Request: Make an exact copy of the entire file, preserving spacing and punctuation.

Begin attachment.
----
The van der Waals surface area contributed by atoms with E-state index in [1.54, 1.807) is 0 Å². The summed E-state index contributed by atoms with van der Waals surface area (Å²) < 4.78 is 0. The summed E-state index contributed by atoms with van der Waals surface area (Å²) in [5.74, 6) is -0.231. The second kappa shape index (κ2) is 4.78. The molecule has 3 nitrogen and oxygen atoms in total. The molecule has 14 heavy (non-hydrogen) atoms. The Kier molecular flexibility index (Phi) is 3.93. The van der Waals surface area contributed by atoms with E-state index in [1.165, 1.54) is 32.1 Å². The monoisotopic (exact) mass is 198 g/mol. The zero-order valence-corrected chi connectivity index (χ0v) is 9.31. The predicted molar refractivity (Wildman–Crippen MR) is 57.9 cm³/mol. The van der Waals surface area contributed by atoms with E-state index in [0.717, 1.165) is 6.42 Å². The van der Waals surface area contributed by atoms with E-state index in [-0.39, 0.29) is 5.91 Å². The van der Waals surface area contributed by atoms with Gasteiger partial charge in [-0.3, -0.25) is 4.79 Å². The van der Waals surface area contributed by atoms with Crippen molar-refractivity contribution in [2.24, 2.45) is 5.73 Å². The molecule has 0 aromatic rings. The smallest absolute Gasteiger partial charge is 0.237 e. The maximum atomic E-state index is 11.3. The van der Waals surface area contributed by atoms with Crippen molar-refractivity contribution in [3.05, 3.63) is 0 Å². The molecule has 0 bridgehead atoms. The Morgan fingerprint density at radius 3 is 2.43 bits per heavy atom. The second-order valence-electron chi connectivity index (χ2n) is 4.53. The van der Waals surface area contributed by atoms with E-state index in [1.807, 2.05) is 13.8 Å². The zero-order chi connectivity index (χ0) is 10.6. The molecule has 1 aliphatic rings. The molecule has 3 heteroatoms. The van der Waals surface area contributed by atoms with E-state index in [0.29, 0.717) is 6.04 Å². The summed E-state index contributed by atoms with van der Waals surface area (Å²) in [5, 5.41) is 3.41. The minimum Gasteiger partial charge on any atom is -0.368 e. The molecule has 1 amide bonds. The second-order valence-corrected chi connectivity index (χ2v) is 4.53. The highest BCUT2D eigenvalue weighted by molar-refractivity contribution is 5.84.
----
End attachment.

The van der Waals surface area contributed by atoms with E-state index in [1.54, 1.807) is 0 Å². The summed E-state index contributed by atoms with van der Waals surface area (Å²) < 4.78 is 0. The summed E-state index contributed by atoms with van der Waals surface area (Å²) in [5.74, 6) is -0.231. The second kappa shape index (κ2) is 4.78. The molecule has 3 nitrogen and oxygen atoms in total. The molecule has 14 heavy (non-hydrogen) atoms. The Kier molecular flexibility index (Phi) is 3.93. The van der Waals surface area contributed by atoms with E-state index in [1.165, 1.54) is 32.1 Å². The monoisotopic (exact) mass is 198 g/mol. The zero-order valence-corrected chi connectivity index (χ0v) is 9.31. The predicted molar refractivity (Wildman–Crippen MR) is 57.9 cm³/mol. The van der Waals surface area contributed by atoms with E-state index in [0.717, 1.165) is 6.42 Å². The van der Waals surface area contributed by atoms with E-state index in [-0.39, 0.29) is 5.91 Å². The van der Waals surface area contributed by atoms with Gasteiger partial charge in [-0.3, -0.25) is 4.79 Å². The van der Waals surface area contributed by atoms with Crippen molar-refractivity contribution in [2.24, 2.45) is 5.73 Å². The molecule has 0 aromatic rings. The smallest absolute Gasteiger partial charge is 0.237 e. The maximum atomic E-state index is 11.3. The van der Waals surface area contributed by atoms with Crippen molar-refractivity contribution in [3.05, 3.63) is 0 Å². The molecule has 0 bridgehead atoms. The Morgan fingerprint density at radius 3 is 2.43 bits per heavy atom. The second-order valence-electron chi connectivity index (χ2n) is 4.53. The van der Waals surface area contributed by atoms with E-state index in [1.807, 2.05) is 13.8 Å². The zero-order chi connectivity index (χ0) is 10.6. The molecule has 1 aliphatic rings. The molecule has 3 heteroatoms. The van der Waals surface area contributed by atoms with E-state index in [0.29, 0.717) is 6.04 Å². The summed E-state index contributed by atoms with van der Waals surface area (Å²) in [5, 5.41) is 3.41. The minimum Gasteiger partial charge on any atom is -0.368 e. The molecule has 1 amide bonds. The second-order valence-corrected chi connectivity index (χ2v) is 4.53. The highest BCUT2D eigenvalue weighted by molar-refractivity contribution is 5.84.